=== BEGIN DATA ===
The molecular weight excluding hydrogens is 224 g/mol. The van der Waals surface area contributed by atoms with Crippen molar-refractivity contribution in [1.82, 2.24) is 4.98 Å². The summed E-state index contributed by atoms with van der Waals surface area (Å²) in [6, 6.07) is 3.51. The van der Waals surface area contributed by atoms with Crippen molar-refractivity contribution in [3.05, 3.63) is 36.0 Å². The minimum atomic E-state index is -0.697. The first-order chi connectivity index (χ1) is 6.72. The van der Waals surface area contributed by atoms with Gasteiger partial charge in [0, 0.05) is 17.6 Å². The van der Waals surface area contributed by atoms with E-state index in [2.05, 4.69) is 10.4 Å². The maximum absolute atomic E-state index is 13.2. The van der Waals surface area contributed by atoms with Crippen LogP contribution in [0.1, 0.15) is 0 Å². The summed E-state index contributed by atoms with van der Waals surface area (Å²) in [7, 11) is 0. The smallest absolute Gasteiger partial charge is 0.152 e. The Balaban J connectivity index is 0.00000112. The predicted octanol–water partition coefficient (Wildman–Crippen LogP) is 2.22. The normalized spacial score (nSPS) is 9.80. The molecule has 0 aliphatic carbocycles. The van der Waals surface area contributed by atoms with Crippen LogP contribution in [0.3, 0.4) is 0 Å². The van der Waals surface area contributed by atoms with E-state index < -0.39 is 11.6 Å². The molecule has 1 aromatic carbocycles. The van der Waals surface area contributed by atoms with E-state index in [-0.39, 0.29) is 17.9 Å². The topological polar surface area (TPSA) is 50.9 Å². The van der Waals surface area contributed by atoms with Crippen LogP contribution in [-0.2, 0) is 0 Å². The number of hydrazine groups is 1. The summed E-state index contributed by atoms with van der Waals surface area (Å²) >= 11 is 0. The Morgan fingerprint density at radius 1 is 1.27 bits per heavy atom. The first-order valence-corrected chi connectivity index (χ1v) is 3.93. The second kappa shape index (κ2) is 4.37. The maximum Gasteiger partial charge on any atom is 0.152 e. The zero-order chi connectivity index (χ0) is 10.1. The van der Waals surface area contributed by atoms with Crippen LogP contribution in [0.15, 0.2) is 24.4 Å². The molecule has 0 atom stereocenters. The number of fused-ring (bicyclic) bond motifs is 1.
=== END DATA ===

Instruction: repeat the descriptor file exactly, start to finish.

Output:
The molecular weight excluding hydrogens is 224 g/mol. The van der Waals surface area contributed by atoms with Crippen molar-refractivity contribution in [1.82, 2.24) is 4.98 Å². The summed E-state index contributed by atoms with van der Waals surface area (Å²) in [6, 6.07) is 3.51. The van der Waals surface area contributed by atoms with Crippen molar-refractivity contribution in [3.05, 3.63) is 36.0 Å². The minimum atomic E-state index is -0.697. The first-order chi connectivity index (χ1) is 6.72. The van der Waals surface area contributed by atoms with Gasteiger partial charge in [0, 0.05) is 17.6 Å². The van der Waals surface area contributed by atoms with E-state index in [2.05, 4.69) is 10.4 Å². The maximum absolute atomic E-state index is 13.2. The van der Waals surface area contributed by atoms with Crippen LogP contribution in [0.1, 0.15) is 0 Å². The summed E-state index contributed by atoms with van der Waals surface area (Å²) in [7, 11) is 0. The smallest absolute Gasteiger partial charge is 0.152 e. The Balaban J connectivity index is 0.00000112. The predicted octanol–water partition coefficient (Wildman–Crippen LogP) is 2.22. The normalized spacial score (nSPS) is 9.80. The molecule has 0 aliphatic carbocycles. The van der Waals surface area contributed by atoms with Crippen LogP contribution in [0.3, 0.4) is 0 Å². The van der Waals surface area contributed by atoms with E-state index < -0.39 is 11.6 Å². The molecule has 1 aromatic carbocycles. The van der Waals surface area contributed by atoms with E-state index in [-0.39, 0.29) is 17.9 Å². The topological polar surface area (TPSA) is 50.9 Å². The van der Waals surface area contributed by atoms with Crippen LogP contribution in [-0.2, 0) is 0 Å². The number of hydrazine groups is 1. The summed E-state index contributed by atoms with van der Waals surface area (Å²) >= 11 is 0. The Morgan fingerprint density at radius 1 is 1.27 bits per heavy atom. The first-order valence-corrected chi connectivity index (χ1v) is 3.93. The second kappa shape index (κ2) is 4.37. The maximum Gasteiger partial charge on any atom is 0.152 e. The zero-order chi connectivity index (χ0) is 10.1. The van der Waals surface area contributed by atoms with Crippen LogP contribution in [0.15, 0.2) is 24.4 Å². The molecule has 0 atom stereocenters. The number of fused-ring (bicyclic) bond motifs is 1.